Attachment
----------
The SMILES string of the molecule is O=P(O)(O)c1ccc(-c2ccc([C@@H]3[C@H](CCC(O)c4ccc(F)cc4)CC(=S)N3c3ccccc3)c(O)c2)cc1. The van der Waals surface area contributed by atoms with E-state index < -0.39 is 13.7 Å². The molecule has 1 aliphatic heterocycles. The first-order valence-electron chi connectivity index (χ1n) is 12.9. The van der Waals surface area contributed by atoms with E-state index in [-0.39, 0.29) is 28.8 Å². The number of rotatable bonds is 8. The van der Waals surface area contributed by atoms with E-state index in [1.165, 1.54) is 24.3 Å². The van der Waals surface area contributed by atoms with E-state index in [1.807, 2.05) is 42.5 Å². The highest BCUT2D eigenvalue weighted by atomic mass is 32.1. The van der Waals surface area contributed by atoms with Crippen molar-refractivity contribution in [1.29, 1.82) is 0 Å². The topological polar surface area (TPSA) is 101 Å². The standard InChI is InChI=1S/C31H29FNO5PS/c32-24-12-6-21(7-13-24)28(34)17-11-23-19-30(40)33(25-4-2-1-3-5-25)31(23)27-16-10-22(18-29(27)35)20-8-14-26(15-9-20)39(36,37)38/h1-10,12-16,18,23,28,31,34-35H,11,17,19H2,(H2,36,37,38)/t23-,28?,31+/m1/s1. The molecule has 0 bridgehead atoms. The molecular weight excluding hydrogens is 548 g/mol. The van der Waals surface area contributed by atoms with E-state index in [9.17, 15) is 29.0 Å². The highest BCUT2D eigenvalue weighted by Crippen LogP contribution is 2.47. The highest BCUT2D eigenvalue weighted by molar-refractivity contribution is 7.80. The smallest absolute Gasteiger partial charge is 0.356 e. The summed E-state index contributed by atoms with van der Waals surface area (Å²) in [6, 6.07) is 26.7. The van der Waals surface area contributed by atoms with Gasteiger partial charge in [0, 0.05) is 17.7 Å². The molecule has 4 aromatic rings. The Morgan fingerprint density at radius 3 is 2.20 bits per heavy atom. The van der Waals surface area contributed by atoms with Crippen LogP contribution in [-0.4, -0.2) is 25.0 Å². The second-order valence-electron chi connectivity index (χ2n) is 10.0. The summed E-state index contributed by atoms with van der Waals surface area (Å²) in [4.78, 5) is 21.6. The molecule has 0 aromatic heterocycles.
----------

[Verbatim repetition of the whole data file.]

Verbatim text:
The SMILES string of the molecule is O=P(O)(O)c1ccc(-c2ccc([C@@H]3[C@H](CCC(O)c4ccc(F)cc4)CC(=S)N3c3ccccc3)c(O)c2)cc1. The van der Waals surface area contributed by atoms with E-state index < -0.39 is 13.7 Å². The molecule has 1 aliphatic heterocycles. The first-order valence-electron chi connectivity index (χ1n) is 12.9. The van der Waals surface area contributed by atoms with E-state index in [-0.39, 0.29) is 28.8 Å². The number of rotatable bonds is 8. The van der Waals surface area contributed by atoms with E-state index in [1.165, 1.54) is 24.3 Å². The van der Waals surface area contributed by atoms with E-state index in [1.807, 2.05) is 42.5 Å². The highest BCUT2D eigenvalue weighted by atomic mass is 32.1. The van der Waals surface area contributed by atoms with Crippen molar-refractivity contribution in [1.29, 1.82) is 0 Å². The topological polar surface area (TPSA) is 101 Å². The standard InChI is InChI=1S/C31H29FNO5PS/c32-24-12-6-21(7-13-24)28(34)17-11-23-19-30(40)33(25-4-2-1-3-5-25)31(23)27-16-10-22(18-29(27)35)20-8-14-26(15-9-20)39(36,37)38/h1-10,12-16,18,23,28,31,34-35H,11,17,19H2,(H2,36,37,38)/t23-,28?,31+/m1/s1. The molecule has 0 bridgehead atoms. The molecular weight excluding hydrogens is 548 g/mol. The van der Waals surface area contributed by atoms with E-state index in [9.17, 15) is 29.0 Å². The highest BCUT2D eigenvalue weighted by Crippen LogP contribution is 2.47. The highest BCUT2D eigenvalue weighted by molar-refractivity contribution is 7.80. The smallest absolute Gasteiger partial charge is 0.356 e. The summed E-state index contributed by atoms with van der Waals surface area (Å²) in [6, 6.07) is 26.7. The van der Waals surface area contributed by atoms with Gasteiger partial charge in [0, 0.05) is 17.7 Å². The molecule has 4 aromatic rings. The Morgan fingerprint density at radius 3 is 2.20 bits per heavy atom. The van der Waals surface area contributed by atoms with Crippen LogP contribution in [-0.4, -0.2) is 25.0 Å². The second-order valence-electron chi connectivity index (χ2n) is 10.0. The summed E-state index contributed by atoms with van der Waals surface area (Å²) in [4.78, 5) is 21.6. The molecule has 0 aromatic heterocycles.